The NFL Draft community inevitably falls in love with a handful of prospects every year. The Combine in where these love affairs often take things to the next level. Guys who run fast, jump high, lift well, or, quite often, a combination of those things, grab all the attention. This year, DK Metcalf, in a span of 4.33 seconds, ran into the hearts of every draft analyst.
Metcalf didn’t just run fast. He blistered the track, true, but he also dominated in other areas. He put up 225 pounds 27 times, had a vertical leap over 40 inches, and broad jumped over 11 feet. It was a performance for the ages, and as it happened, his draft stock, per Draft Twitter soared. Some people had him going as high as second overall, and a majority of people jumped him into the top five to eight picks.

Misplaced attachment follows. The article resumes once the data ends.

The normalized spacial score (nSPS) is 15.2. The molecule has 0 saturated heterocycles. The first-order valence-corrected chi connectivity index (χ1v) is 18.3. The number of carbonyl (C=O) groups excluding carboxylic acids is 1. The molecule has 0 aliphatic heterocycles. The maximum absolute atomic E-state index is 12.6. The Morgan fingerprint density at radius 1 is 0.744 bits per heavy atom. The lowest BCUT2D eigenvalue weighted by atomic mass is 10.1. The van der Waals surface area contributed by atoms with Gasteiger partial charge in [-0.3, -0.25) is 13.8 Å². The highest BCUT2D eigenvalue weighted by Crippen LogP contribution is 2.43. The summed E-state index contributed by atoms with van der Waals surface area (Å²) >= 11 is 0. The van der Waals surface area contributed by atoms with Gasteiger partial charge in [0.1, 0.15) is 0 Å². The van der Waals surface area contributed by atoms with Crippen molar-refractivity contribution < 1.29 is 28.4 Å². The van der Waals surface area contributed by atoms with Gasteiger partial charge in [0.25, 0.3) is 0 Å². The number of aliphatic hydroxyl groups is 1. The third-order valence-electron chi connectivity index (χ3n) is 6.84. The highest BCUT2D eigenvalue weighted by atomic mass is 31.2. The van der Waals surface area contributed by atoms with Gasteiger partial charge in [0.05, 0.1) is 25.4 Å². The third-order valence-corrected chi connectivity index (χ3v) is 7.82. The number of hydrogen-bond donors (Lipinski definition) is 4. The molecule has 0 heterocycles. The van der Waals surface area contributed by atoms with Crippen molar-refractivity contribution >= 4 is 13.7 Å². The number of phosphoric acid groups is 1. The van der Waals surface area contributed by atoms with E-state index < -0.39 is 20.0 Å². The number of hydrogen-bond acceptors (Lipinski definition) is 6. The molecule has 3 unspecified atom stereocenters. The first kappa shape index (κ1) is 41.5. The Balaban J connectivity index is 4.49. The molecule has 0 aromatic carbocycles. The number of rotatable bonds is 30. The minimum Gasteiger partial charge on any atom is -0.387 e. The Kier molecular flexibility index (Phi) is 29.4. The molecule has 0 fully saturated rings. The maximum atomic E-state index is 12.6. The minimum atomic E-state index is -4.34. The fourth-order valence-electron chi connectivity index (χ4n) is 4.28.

Something strange happened though. A little later, his agility numbers came out and changed things. His 3-cone time was 27th among the receivers, and his short shuttle time ranked 30th. Suddenly, the criticisms came, and the people who loved him moments before were thinking things over. But should there have been that kind of swing?
To anyone who watched the tape, it was clear that he had some limitations in his route tree. Also, the pictures being passed around on Twitter showed a guy who was built like a Greek God, and therefore might not be the most nimble of players. So why the sudden swings in sentiment?
Quite simply, we love our heroes. We relish in seeing guys who can do the extraordinary. So when Metcalf exploded in the workouts, we had found our Superman. Then, the agility drills showed us the Clark Kent side of him, and brought us all back to reality.
Metcalf is still the top wide receiver for most draft analysts. Most aren’t quite looking at him in quite the same way. In the span of a few hours, he went from the next Julio Jones, to a prospect with limitations, but upside. In short, what he is, is exactly what we though he was all along.